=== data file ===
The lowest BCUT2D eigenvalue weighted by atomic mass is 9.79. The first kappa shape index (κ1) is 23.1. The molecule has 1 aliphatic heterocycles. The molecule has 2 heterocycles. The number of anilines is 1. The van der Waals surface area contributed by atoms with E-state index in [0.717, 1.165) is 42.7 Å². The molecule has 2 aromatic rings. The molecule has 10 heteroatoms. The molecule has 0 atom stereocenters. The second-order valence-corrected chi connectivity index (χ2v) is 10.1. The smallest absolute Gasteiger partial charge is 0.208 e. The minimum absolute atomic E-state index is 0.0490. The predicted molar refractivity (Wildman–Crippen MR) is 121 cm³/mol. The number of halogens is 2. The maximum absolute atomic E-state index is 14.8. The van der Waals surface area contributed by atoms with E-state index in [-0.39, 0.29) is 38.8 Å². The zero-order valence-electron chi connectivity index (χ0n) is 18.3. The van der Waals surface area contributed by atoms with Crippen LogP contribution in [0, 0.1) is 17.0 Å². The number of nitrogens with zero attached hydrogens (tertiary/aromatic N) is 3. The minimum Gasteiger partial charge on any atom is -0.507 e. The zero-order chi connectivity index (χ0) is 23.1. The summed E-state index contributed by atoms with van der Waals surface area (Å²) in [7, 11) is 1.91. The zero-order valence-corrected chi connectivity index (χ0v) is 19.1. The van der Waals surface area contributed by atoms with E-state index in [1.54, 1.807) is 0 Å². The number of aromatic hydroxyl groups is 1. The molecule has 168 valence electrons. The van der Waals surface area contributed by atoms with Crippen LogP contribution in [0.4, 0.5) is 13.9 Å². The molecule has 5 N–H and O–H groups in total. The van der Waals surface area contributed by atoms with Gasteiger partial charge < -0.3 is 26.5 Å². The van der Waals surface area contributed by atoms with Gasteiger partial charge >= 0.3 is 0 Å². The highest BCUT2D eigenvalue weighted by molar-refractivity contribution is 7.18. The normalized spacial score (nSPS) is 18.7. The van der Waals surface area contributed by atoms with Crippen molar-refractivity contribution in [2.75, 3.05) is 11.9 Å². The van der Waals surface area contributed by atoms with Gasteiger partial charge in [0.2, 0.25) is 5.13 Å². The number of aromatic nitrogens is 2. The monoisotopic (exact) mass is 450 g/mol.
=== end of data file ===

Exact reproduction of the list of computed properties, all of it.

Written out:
The lowest BCUT2D eigenvalue weighted by atomic mass is 9.79. The first kappa shape index (κ1) is 23.1. The molecule has 1 aliphatic heterocycles. The molecule has 2 heterocycles. The number of anilines is 1. The van der Waals surface area contributed by atoms with E-state index in [0.717, 1.165) is 42.7 Å². The molecule has 2 aromatic rings. The molecule has 10 heteroatoms. The molecule has 0 atom stereocenters. The second-order valence-corrected chi connectivity index (χ2v) is 10.1. The smallest absolute Gasteiger partial charge is 0.208 e. The minimum absolute atomic E-state index is 0.0490. The predicted molar refractivity (Wildman–Crippen MR) is 121 cm³/mol. The number of halogens is 2. The maximum absolute atomic E-state index is 14.8. The van der Waals surface area contributed by atoms with E-state index in [-0.39, 0.29) is 38.8 Å². The zero-order valence-electron chi connectivity index (χ0n) is 18.3. The van der Waals surface area contributed by atoms with Crippen LogP contribution in [0, 0.1) is 17.0 Å². The number of nitrogens with zero attached hydrogens (tertiary/aromatic N) is 3. The minimum Gasteiger partial charge on any atom is -0.507 e. The zero-order chi connectivity index (χ0) is 23.1. The summed E-state index contributed by atoms with van der Waals surface area (Å²) in [7, 11) is 1.91. The zero-order valence-corrected chi connectivity index (χ0v) is 19.1. The van der Waals surface area contributed by atoms with E-state index in [1.54, 1.807) is 0 Å². The number of aromatic hydroxyl groups is 1. The molecule has 168 valence electrons. The van der Waals surface area contributed by atoms with Crippen LogP contribution in [0.4, 0.5) is 13.9 Å². The molecule has 5 N–H and O–H groups in total. The van der Waals surface area contributed by atoms with Gasteiger partial charge < -0.3 is 26.5 Å². The van der Waals surface area contributed by atoms with Gasteiger partial charge >= 0.3 is 0 Å². The highest BCUT2D eigenvalue weighted by molar-refractivity contribution is 7.18. The normalized spacial score (nSPS) is 18.7. The van der Waals surface area contributed by atoms with Crippen molar-refractivity contribution in [2.75, 3.05) is 11.9 Å². The van der Waals surface area contributed by atoms with Gasteiger partial charge in [0.2, 0.25) is 5.13 Å². The number of aromatic nitrogens is 2. The monoisotopic (exact) mass is 450 g/mol.